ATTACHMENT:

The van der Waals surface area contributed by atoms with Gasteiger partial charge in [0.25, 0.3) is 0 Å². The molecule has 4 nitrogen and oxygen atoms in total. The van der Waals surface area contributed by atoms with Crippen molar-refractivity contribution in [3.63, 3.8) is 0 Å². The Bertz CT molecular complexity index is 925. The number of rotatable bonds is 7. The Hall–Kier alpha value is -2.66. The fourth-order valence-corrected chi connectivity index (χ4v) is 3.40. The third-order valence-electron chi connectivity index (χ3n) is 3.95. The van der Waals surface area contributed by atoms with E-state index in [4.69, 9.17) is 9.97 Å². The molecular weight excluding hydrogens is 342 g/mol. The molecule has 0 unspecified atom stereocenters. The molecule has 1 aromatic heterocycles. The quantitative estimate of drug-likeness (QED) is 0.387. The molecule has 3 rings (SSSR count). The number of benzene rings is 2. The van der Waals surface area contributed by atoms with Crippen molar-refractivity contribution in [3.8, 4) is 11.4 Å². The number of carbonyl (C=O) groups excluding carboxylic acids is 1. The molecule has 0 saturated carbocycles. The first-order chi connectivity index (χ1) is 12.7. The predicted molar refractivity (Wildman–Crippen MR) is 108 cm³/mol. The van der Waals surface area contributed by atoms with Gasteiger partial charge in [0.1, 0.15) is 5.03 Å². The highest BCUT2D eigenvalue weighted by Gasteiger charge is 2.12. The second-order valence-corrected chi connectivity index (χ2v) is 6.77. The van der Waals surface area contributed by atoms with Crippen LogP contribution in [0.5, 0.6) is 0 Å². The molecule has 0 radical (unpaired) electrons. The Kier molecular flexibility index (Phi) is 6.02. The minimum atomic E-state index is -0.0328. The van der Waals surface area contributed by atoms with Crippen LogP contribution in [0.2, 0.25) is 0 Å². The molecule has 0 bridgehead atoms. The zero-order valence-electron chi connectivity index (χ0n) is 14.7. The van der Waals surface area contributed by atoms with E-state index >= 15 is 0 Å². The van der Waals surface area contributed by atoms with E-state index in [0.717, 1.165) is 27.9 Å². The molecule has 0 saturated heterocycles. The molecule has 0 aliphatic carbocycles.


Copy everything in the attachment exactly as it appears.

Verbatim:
The van der Waals surface area contributed by atoms with Gasteiger partial charge in [0.25, 0.3) is 0 Å². The molecule has 4 nitrogen and oxygen atoms in total. The van der Waals surface area contributed by atoms with Crippen molar-refractivity contribution in [3.63, 3.8) is 0 Å². The Bertz CT molecular complexity index is 925. The number of rotatable bonds is 7. The Hall–Kier alpha value is -2.66. The fourth-order valence-corrected chi connectivity index (χ4v) is 3.40. The third-order valence-electron chi connectivity index (χ3n) is 3.95. The van der Waals surface area contributed by atoms with E-state index in [4.69, 9.17) is 9.97 Å². The molecular weight excluding hydrogens is 342 g/mol. The molecule has 0 unspecified atom stereocenters. The molecule has 1 aromatic heterocycles. The quantitative estimate of drug-likeness (QED) is 0.387. The molecule has 3 rings (SSSR count). The number of benzene rings is 2. The van der Waals surface area contributed by atoms with Crippen molar-refractivity contribution in [3.8, 4) is 11.4 Å². The number of carbonyl (C=O) groups excluding carboxylic acids is 1. The molecule has 0 saturated carbocycles. The first-order chi connectivity index (χ1) is 12.7. The predicted molar refractivity (Wildman–Crippen MR) is 108 cm³/mol. The van der Waals surface area contributed by atoms with Gasteiger partial charge in [0.1, 0.15) is 5.03 Å². The highest BCUT2D eigenvalue weighted by Gasteiger charge is 2.12. The second-order valence-corrected chi connectivity index (χ2v) is 6.77. The van der Waals surface area contributed by atoms with Crippen LogP contribution in [0.5, 0.6) is 0 Å². The molecule has 0 radical (unpaired) electrons. The Kier molecular flexibility index (Phi) is 6.02. The minimum atomic E-state index is -0.0328. The van der Waals surface area contributed by atoms with Crippen LogP contribution in [0.2, 0.25) is 0 Å². The molecule has 0 bridgehead atoms. The zero-order valence-electron chi connectivity index (χ0n) is 14.7. The van der Waals surface area contributed by atoms with E-state index >= 15 is 0 Å². The van der Waals surface area contributed by atoms with E-state index in [0.717, 1.165) is 27.9 Å². The molecule has 0 saturated heterocycles. The molecule has 0 aliphatic carbocycles.